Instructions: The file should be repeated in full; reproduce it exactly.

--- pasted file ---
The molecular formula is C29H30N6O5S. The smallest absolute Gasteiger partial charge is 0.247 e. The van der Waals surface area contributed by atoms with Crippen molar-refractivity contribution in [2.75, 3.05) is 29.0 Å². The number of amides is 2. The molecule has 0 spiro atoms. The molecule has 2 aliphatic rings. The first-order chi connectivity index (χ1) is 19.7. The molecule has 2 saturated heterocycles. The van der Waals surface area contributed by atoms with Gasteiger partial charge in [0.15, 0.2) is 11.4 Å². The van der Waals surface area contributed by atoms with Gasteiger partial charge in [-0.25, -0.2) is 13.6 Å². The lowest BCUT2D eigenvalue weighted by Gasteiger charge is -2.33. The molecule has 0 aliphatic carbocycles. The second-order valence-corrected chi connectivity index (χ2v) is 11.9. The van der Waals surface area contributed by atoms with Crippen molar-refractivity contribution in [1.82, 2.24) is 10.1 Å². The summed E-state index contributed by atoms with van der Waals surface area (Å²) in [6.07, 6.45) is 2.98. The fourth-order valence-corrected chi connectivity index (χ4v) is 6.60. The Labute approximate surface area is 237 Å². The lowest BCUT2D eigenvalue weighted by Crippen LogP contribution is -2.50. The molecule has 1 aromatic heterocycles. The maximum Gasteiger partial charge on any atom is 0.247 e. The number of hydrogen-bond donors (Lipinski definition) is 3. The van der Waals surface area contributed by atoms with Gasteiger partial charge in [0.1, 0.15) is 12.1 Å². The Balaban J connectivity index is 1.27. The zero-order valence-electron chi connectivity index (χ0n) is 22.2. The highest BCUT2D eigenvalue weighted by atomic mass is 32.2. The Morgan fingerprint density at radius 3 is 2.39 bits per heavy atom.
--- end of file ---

The molecular formula is C29H30N6O5S. The smallest absolute Gasteiger partial charge is 0.247 e. The van der Waals surface area contributed by atoms with Crippen molar-refractivity contribution in [2.75, 3.05) is 29.0 Å². The number of amides is 2. The molecule has 0 spiro atoms. The molecule has 2 aliphatic rings. The first-order chi connectivity index (χ1) is 19.7. The molecule has 2 saturated heterocycles. The van der Waals surface area contributed by atoms with Gasteiger partial charge in [0.15, 0.2) is 11.4 Å². The van der Waals surface area contributed by atoms with Gasteiger partial charge in [-0.25, -0.2) is 13.6 Å². The lowest BCUT2D eigenvalue weighted by Gasteiger charge is -2.33. The molecule has 0 aliphatic carbocycles. The second-order valence-corrected chi connectivity index (χ2v) is 11.9. The van der Waals surface area contributed by atoms with Crippen molar-refractivity contribution in [1.82, 2.24) is 10.1 Å². The summed E-state index contributed by atoms with van der Waals surface area (Å²) in [6.07, 6.45) is 2.98. The fourth-order valence-corrected chi connectivity index (χ4v) is 6.60. The Labute approximate surface area is 237 Å². The lowest BCUT2D eigenvalue weighted by Crippen LogP contribution is -2.50. The molecule has 1 aromatic heterocycles. The maximum Gasteiger partial charge on any atom is 0.247 e. The number of hydrogen-bond donors (Lipinski definition) is 3. The van der Waals surface area contributed by atoms with Gasteiger partial charge in [0.1, 0.15) is 12.1 Å². The Balaban J connectivity index is 1.27. The zero-order valence-electron chi connectivity index (χ0n) is 22.2. The highest BCUT2D eigenvalue weighted by atomic mass is 32.2. The Morgan fingerprint density at radius 3 is 2.39 bits per heavy atom.